Software company Cadami and connectivity innovator aeroLiFi introduced new tech at Aircraft Interiors Expo (AIX) that promises to give passengers an in-flight entertainment experience they won’t soon forget.
No one ever remembers the time their in-flight movie went off without a hitch. However, the same can’t be said for when playback is interrupted by the dreaded spinning wheel. Wireless content delivery systems like iPads or WiFi-enabled seatback screens are particular susceptible. That’s because in-flight WiFi doesn’t have the bandwidth to handle the simultaneous demand for the latest Hollywood blockbuster. High-quality streaming IFE over an airplane’s wireless network has simply not been viable before, says Thomas Kuehn, co-founder of software solutions company Cadami.
The Munich-based firm’s new Wi-Fi solution, which premiered at AIX, is flipping that narrative. Cadami’s efficient coded caching technology, a patented combination of the latest coded caching and advanced transmission techniques, can increase bandwidth fivefold. Coded caching breaks content into tiny chunks, which are stored throughout the network, and then intelligently combined, transmitted and decoded upon request or when a passenger hits play.
That means airlines can make a library of high-definition video content available over Wi-Fi to every passenger without jeopardizing quality and reliability, Kuehn says. Cadami’s technology already flies on over 200 aircraft but through cabled networks. The Wi-Fi solution is cheaper to install and maintain, not to mention lighter, than the wired environment, he adds. It can work with a passenger’s device or WiFi-enabled seatback screens.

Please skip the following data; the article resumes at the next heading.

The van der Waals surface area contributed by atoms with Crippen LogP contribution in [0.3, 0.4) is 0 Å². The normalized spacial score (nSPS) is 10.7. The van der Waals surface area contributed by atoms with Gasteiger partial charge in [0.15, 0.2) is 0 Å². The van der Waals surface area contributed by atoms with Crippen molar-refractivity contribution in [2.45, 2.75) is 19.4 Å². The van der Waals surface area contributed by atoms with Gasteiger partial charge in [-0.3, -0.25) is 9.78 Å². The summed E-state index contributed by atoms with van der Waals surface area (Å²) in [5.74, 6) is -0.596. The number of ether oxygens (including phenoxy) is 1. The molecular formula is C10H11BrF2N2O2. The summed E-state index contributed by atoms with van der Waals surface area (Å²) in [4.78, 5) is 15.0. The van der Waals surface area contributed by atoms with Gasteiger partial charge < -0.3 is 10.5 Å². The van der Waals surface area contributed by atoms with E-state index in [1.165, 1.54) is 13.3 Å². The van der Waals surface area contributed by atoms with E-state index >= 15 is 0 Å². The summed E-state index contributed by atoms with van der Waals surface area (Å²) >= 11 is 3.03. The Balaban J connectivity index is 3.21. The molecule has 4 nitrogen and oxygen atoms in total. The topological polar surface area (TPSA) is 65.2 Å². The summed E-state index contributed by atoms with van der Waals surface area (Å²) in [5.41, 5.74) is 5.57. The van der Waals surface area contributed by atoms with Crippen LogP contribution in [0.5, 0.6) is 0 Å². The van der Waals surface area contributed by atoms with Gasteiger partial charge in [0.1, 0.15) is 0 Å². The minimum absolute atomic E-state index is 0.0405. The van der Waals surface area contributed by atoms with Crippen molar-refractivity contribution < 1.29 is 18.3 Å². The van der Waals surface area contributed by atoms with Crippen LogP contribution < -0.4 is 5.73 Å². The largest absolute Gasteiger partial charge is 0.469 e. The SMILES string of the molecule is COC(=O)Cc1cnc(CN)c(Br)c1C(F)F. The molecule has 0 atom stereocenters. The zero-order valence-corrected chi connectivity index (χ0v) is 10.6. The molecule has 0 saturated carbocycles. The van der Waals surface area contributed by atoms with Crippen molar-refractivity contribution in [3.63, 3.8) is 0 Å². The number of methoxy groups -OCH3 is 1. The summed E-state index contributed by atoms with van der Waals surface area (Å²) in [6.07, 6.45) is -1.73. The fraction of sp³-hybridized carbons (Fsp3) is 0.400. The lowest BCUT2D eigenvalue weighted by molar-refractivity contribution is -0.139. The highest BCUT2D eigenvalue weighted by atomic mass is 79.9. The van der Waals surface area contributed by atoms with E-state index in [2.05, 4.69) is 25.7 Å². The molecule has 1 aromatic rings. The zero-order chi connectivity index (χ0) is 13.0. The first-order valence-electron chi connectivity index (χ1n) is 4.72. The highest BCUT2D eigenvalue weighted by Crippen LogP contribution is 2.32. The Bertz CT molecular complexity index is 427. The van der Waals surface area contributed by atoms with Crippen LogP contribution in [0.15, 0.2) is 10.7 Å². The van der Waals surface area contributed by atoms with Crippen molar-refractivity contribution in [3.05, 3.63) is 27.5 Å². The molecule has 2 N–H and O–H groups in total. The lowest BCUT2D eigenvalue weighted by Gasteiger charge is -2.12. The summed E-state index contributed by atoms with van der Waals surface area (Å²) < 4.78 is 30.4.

Wi-Fi that brings the Netflix streaming experience to the cabin is something we can all get behind. But what about an option that does away with those electrosmog-causing radio waves? German company aeroLiFi is out to prove that Li-Fi, which uses both the visible and invisible, or infrared, light emitted by LEDs to transmit data, is the next frontier for in-flight connectivity.
“Li-Fi provides a stable communications link that doesn’t degrade and that has enough capacity for each passenger to stream HD and 4K content,” says Birger Timm, aeroLiFi’s managing director. They demonstrated this capacity by streaming video to multiple screens over Li-Fi at AIX.
But block the signal and the connection is severed. To prevent this from impacting the passenger experience aeroLiFi uses Cadami’s coding caching to store content.
Though it seems like Li-Fi would require a complete overhaul of an aircraft’s systems, Timm says that it’s actually ideal for the aircraft cabin. “It requires minimal physical infrastructure.” Just the server and backbone, with LED lights to transmit and receive data, he says.